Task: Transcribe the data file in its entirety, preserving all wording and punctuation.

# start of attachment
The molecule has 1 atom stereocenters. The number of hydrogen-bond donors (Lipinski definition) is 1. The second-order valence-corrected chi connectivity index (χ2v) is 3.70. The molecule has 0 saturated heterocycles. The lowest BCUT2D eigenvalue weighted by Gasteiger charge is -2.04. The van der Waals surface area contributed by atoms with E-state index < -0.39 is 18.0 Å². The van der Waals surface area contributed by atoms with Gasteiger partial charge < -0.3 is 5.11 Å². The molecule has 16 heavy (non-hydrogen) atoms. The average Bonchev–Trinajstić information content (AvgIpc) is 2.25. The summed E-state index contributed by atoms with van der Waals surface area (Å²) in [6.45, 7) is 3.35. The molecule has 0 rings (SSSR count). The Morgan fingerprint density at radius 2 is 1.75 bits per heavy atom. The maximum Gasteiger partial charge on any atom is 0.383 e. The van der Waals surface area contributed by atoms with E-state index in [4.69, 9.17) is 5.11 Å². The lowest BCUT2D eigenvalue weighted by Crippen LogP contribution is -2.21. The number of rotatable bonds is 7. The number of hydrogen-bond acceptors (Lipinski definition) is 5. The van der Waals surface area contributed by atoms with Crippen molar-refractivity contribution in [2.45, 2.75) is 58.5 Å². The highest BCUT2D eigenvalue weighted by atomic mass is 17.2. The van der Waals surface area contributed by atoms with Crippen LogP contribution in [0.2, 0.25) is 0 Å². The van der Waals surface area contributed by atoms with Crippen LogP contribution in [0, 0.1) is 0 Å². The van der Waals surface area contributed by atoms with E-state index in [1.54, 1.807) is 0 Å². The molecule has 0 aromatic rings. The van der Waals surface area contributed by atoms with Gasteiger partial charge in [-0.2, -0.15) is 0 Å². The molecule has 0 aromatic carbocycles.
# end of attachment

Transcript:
The molecule has 1 atom stereocenters. The number of hydrogen-bond donors (Lipinski definition) is 1. The second-order valence-corrected chi connectivity index (χ2v) is 3.70. The molecule has 0 saturated heterocycles. The lowest BCUT2D eigenvalue weighted by Gasteiger charge is -2.04. The van der Waals surface area contributed by atoms with E-state index < -0.39 is 18.0 Å². The van der Waals surface area contributed by atoms with Gasteiger partial charge < -0.3 is 5.11 Å². The molecule has 16 heavy (non-hydrogen) atoms. The average Bonchev–Trinajstić information content (AvgIpc) is 2.25. The summed E-state index contributed by atoms with van der Waals surface area (Å²) in [6.45, 7) is 3.35. The molecule has 0 rings (SSSR count). The Morgan fingerprint density at radius 2 is 1.75 bits per heavy atom. The maximum Gasteiger partial charge on any atom is 0.383 e. The van der Waals surface area contributed by atoms with E-state index in [4.69, 9.17) is 5.11 Å². The lowest BCUT2D eigenvalue weighted by Crippen LogP contribution is -2.21. The number of rotatable bonds is 7. The number of hydrogen-bond acceptors (Lipinski definition) is 5. The van der Waals surface area contributed by atoms with Crippen molar-refractivity contribution in [2.45, 2.75) is 58.5 Å². The highest BCUT2D eigenvalue weighted by atomic mass is 17.2. The van der Waals surface area contributed by atoms with Crippen LogP contribution in [0.2, 0.25) is 0 Å². The van der Waals surface area contributed by atoms with Crippen LogP contribution in [0, 0.1) is 0 Å². The van der Waals surface area contributed by atoms with E-state index in [1.54, 1.807) is 0 Å². The molecule has 0 aromatic rings. The van der Waals surface area contributed by atoms with Gasteiger partial charge in [-0.2, -0.15) is 0 Å². The molecule has 0 aromatic carbocycles.